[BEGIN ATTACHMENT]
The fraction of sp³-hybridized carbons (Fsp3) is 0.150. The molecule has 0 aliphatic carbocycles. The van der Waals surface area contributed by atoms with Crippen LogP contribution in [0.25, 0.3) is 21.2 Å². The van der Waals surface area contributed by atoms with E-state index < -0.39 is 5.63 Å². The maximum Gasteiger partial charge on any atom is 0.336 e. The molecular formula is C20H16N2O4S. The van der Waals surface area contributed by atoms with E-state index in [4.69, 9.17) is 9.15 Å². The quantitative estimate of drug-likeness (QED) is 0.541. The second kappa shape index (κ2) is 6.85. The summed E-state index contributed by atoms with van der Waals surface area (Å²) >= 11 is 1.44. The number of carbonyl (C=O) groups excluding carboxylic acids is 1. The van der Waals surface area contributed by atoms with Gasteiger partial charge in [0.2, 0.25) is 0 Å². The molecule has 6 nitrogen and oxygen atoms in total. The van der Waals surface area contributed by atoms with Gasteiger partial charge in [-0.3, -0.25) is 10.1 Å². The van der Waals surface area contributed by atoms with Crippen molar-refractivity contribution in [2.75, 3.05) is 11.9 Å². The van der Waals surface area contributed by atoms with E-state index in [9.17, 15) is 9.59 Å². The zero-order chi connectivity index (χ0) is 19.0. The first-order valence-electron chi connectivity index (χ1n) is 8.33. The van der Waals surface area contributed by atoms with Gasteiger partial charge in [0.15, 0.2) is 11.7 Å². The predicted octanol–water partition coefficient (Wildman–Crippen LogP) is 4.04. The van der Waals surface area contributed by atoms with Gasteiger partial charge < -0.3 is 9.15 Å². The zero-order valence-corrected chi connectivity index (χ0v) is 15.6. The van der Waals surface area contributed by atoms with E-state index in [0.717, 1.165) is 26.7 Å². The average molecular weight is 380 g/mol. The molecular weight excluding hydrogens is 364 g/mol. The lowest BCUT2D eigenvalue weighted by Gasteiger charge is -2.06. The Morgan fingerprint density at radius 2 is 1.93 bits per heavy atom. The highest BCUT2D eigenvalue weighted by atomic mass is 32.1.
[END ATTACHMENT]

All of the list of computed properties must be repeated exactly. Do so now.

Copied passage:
The fraction of sp³-hybridized carbons (Fsp3) is 0.150. The molecule has 0 aliphatic carbocycles. The van der Waals surface area contributed by atoms with Crippen LogP contribution in [0.25, 0.3) is 21.2 Å². The van der Waals surface area contributed by atoms with E-state index < -0.39 is 5.63 Å². The maximum Gasteiger partial charge on any atom is 0.336 e. The molecular formula is C20H16N2O4S. The van der Waals surface area contributed by atoms with E-state index in [4.69, 9.17) is 9.15 Å². The quantitative estimate of drug-likeness (QED) is 0.541. The second kappa shape index (κ2) is 6.85. The summed E-state index contributed by atoms with van der Waals surface area (Å²) >= 11 is 1.44. The number of carbonyl (C=O) groups excluding carboxylic acids is 1. The van der Waals surface area contributed by atoms with Gasteiger partial charge in [0.2, 0.25) is 0 Å². The molecule has 6 nitrogen and oxygen atoms in total. The van der Waals surface area contributed by atoms with Gasteiger partial charge in [-0.3, -0.25) is 10.1 Å². The van der Waals surface area contributed by atoms with Crippen molar-refractivity contribution in [2.75, 3.05) is 11.9 Å². The van der Waals surface area contributed by atoms with E-state index in [9.17, 15) is 9.59 Å². The zero-order chi connectivity index (χ0) is 19.0. The first-order valence-electron chi connectivity index (χ1n) is 8.33. The van der Waals surface area contributed by atoms with Gasteiger partial charge in [0.15, 0.2) is 11.7 Å². The predicted octanol–water partition coefficient (Wildman–Crippen LogP) is 4.04. The van der Waals surface area contributed by atoms with Gasteiger partial charge < -0.3 is 9.15 Å². The zero-order valence-corrected chi connectivity index (χ0v) is 15.6. The van der Waals surface area contributed by atoms with E-state index in [0.717, 1.165) is 26.7 Å². The average molecular weight is 380 g/mol. The molecular weight excluding hydrogens is 364 g/mol. The lowest BCUT2D eigenvalue weighted by Gasteiger charge is -2.06. The Morgan fingerprint density at radius 2 is 1.93 bits per heavy atom. The highest BCUT2D eigenvalue weighted by atomic mass is 32.1.